CONTACT:    Sandy Silverstein

866-232-8484, ext. 126

[email protected]

 9 Memorial Day Weekend Travel Tips for Families Impacted by Dementia from the Alzheimer’s Foundation of America

Newswise — (May 21, 2019):  With AAA projecting nearly 43 million Americans to travel this Memorial Day weekend, the Alzheimer’s Foundation of America (AFA) is providing important tips to families traveling with someone living with Alzheimer’s disease or another dementia-related illness.

“Traveling can still be enjoyable for families affected by Alzheimer’s, but adaptations may need to be made as the disease progresses,” said Charles J. Fuschillo, Jr., AFA’s president and CEO.  “Regardless of how far you’re traveling, taking a few simple steps in advance can go a long way to making the trip easier, more comfortable and more enjoyable for everyone.” 

Family caregivers should consider the following tips:

  • Advise airlines and hotels that you’re traveling with someone who has memory impairment and inform them of safety concerns and special needs.
  • Inquire in advance with airports/train stations about security screening procedures.  This way, you can familiarize the person beforehand about what will happen at the checkpoint to reduce potential anxiety.
  • Plan the travel mode and timing of your trip in a manner that causes the least amount of anxiety and stress.  Account for the person and their needs when making arrangements; if they travel better at a specific time of day, consider planning accordingly. 
  • Preserve the person’s routine as best as possible, including eating and sleeping schedules. Small or unfamiliar changes can be overwhelming and stressful to someone with dementia.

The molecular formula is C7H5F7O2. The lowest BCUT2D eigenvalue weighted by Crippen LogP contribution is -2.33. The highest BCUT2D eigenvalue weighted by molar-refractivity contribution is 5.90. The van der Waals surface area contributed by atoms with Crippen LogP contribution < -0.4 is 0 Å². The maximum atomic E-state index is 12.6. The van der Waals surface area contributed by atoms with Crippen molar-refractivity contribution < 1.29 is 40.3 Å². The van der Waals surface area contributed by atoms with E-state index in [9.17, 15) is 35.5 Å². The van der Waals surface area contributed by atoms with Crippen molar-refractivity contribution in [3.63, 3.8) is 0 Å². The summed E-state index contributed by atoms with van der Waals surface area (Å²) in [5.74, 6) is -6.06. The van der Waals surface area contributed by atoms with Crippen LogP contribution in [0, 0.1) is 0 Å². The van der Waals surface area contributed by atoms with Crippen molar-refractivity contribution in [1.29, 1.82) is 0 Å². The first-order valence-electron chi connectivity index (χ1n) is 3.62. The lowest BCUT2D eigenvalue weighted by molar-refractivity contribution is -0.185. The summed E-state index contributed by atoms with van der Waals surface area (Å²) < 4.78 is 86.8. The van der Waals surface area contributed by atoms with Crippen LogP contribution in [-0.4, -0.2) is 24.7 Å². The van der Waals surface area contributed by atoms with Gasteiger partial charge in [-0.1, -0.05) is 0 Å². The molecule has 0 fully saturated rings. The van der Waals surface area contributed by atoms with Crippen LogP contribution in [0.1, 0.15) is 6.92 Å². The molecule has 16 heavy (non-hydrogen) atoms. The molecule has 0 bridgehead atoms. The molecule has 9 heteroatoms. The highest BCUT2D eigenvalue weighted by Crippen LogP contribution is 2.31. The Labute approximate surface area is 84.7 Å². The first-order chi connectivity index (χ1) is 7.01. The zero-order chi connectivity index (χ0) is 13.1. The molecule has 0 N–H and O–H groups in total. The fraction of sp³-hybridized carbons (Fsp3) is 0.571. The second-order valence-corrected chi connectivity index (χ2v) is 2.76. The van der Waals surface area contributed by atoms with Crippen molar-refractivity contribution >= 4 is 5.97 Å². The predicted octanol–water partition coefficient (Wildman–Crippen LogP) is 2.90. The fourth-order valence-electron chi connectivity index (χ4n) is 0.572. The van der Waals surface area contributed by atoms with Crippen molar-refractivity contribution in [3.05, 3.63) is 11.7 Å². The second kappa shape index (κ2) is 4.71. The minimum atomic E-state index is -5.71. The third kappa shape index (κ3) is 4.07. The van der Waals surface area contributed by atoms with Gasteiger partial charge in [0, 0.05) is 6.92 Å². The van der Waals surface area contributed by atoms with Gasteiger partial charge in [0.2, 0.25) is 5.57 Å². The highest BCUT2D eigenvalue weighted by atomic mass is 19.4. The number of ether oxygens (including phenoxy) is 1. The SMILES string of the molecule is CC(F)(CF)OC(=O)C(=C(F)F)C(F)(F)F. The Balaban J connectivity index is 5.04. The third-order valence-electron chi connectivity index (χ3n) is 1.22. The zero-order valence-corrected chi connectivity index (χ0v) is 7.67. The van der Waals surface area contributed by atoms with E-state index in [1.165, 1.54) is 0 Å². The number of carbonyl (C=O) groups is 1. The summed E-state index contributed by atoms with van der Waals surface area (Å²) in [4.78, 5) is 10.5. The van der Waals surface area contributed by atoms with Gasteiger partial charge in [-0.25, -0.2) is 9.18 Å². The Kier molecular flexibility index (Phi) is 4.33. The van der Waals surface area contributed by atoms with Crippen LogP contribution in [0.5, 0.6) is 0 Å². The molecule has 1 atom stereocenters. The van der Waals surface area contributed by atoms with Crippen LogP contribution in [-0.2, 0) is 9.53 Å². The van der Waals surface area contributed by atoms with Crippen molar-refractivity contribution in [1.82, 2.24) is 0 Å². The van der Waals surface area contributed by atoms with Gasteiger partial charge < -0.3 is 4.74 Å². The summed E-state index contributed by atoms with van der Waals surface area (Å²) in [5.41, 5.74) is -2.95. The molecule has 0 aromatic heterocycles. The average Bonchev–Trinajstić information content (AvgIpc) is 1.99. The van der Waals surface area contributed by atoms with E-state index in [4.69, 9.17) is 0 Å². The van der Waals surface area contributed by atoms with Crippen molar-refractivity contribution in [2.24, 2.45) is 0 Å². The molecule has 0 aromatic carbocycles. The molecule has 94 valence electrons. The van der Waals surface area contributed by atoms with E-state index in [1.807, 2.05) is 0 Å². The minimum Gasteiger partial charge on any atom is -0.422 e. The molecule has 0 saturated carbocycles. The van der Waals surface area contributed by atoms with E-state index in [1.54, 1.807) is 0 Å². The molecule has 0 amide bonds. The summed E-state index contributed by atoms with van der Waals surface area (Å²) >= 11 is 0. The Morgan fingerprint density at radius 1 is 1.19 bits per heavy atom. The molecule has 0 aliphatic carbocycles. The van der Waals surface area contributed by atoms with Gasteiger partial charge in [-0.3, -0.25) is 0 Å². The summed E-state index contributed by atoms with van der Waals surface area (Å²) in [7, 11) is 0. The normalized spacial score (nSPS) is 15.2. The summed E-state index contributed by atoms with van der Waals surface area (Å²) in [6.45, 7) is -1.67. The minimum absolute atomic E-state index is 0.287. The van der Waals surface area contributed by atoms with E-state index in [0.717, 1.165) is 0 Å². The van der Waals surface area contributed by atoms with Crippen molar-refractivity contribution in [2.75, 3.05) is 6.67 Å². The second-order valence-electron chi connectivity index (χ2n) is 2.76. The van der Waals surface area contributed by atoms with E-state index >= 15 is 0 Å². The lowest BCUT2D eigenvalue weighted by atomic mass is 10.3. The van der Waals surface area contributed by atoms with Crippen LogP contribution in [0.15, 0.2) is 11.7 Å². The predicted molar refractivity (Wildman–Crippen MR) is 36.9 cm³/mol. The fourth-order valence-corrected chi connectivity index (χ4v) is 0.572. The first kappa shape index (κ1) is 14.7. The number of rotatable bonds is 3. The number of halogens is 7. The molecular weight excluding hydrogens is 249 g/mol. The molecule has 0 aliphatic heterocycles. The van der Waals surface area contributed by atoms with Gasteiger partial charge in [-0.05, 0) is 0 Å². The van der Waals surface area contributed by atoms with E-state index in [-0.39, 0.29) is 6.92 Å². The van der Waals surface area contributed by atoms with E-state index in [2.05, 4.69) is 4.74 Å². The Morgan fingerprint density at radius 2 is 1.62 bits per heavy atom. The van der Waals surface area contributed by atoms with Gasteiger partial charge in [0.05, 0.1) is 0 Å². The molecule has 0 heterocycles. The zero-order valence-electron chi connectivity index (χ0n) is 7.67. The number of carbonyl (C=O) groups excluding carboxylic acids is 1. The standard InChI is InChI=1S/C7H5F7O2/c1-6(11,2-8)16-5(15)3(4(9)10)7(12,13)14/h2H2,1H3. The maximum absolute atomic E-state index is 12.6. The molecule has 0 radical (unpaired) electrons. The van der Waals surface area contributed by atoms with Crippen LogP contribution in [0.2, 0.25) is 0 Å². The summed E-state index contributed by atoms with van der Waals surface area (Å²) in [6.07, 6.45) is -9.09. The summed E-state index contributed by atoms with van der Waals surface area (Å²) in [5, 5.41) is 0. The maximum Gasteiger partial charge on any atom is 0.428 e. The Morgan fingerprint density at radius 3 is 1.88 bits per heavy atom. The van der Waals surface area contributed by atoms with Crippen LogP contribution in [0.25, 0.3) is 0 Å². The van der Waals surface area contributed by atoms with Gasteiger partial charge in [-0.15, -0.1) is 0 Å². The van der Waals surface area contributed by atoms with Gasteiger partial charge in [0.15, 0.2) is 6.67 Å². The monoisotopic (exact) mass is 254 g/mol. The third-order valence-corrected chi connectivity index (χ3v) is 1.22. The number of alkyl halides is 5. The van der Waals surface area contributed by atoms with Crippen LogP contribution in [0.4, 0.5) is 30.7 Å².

• Take regular breaks on road trips for food, bathroom visits, or rest.
  • Bring snacks, water, activities and other comfort items (i.e. a blanket or the person’s favorite sweater), as well as an extra, comfortable change of clothing to adapt to climate changes.
  • Consider utilizing an identification bracelet and clothing tags with your loved one’s full name and yours to ensure safety.
  • Take important health and legal-related documentation, a list of current medications, and physician information with you. 
  • Depending on the trip duration and/or the stage of the person’s illness, consult with their physician to make sure travel is advisable. 

Families with questions about traveling with someone who has a dementia-related illness can speak with a licensed social worker by calling AFA’s Helpline at 866-232-8484 or visiting  The helpline is open seven days a week.